Back from a splendid holiday in London. Yes, it was soggy and it did seem to get dark awfully early. However, there were always museums to visit and pubs to warm up in.
The best part – three splendid liturgies and a wonderful carol service. At Westminster Cathedral and the London Oratory, music is important. And they obviously put their money were their mouths are (to use an odd phrase). When you get the best in directors, singers, and organists and when you recognize that the Church’s treasury of sacred music actually belongs in the churches, the result is astonding. And I felt that it was also appreciated.
One of the sad results of the gutting of both church music and music education in this country is the loss of repertoire and the loss of understanding. Most churches are just fine with music that is mediocre at best. And the congregations feel the same way. Many music directors know little about sacred music beyond the boundaries of their hymnals and whatever the “Big Three” publishers promote. (The latter will not, needless to say, be in the public domain.) Catholics (or anyone else) who’ve never learned to read music or sang in a chorus or choir that “did parts” are often indifferent to the music at Mass.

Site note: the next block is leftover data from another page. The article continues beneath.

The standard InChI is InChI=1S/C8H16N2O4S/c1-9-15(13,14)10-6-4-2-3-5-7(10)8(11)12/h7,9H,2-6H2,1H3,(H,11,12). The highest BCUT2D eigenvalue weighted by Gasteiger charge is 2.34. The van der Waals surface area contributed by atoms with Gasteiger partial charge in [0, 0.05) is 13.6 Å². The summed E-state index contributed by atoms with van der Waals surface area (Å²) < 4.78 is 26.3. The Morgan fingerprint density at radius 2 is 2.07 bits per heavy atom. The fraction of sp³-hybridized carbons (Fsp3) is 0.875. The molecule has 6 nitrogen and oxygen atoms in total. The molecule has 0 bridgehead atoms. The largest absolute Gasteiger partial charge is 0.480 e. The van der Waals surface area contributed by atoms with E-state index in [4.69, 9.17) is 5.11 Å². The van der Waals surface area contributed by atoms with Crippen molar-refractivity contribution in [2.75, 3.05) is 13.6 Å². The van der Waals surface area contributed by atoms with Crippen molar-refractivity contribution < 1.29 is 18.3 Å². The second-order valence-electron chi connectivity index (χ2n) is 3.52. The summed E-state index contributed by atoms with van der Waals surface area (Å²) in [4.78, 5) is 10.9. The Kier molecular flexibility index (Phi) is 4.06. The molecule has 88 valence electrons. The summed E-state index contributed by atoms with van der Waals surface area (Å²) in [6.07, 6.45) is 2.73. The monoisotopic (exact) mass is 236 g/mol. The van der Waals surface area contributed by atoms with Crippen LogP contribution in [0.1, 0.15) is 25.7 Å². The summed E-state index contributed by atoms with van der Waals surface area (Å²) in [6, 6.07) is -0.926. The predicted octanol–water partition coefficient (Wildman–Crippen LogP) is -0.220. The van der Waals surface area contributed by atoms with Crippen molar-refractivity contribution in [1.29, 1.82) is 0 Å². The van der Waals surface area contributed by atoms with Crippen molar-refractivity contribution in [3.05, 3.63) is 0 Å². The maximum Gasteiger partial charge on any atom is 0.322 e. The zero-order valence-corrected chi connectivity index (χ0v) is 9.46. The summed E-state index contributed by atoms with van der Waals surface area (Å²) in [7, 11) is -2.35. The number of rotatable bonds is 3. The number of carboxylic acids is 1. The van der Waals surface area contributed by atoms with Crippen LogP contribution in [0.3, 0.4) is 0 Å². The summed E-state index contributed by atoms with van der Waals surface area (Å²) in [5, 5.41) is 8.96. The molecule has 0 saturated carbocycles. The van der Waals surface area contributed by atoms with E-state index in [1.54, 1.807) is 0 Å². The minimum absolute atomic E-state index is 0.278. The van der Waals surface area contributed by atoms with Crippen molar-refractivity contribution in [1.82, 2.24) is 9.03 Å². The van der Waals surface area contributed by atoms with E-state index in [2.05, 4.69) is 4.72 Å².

What did I hear in London? Among other things, I heard chant that moved with energy and sureness. I heard wonderful intonation and diction. The Haydn Missa Nicolai at midnight at the Cathedral; the Mozart “Sparrow Mass” at the Oratory the next day. The carol service featured both old and new music, with all the good stuff for the congregations to join in on. And join they did! And a nice tune for “It Came Upon a Midnight Clear” during Communion at Midnight Mass that I didn’t recognize.
And yes, “Once in royal David’s city” always makes me weep.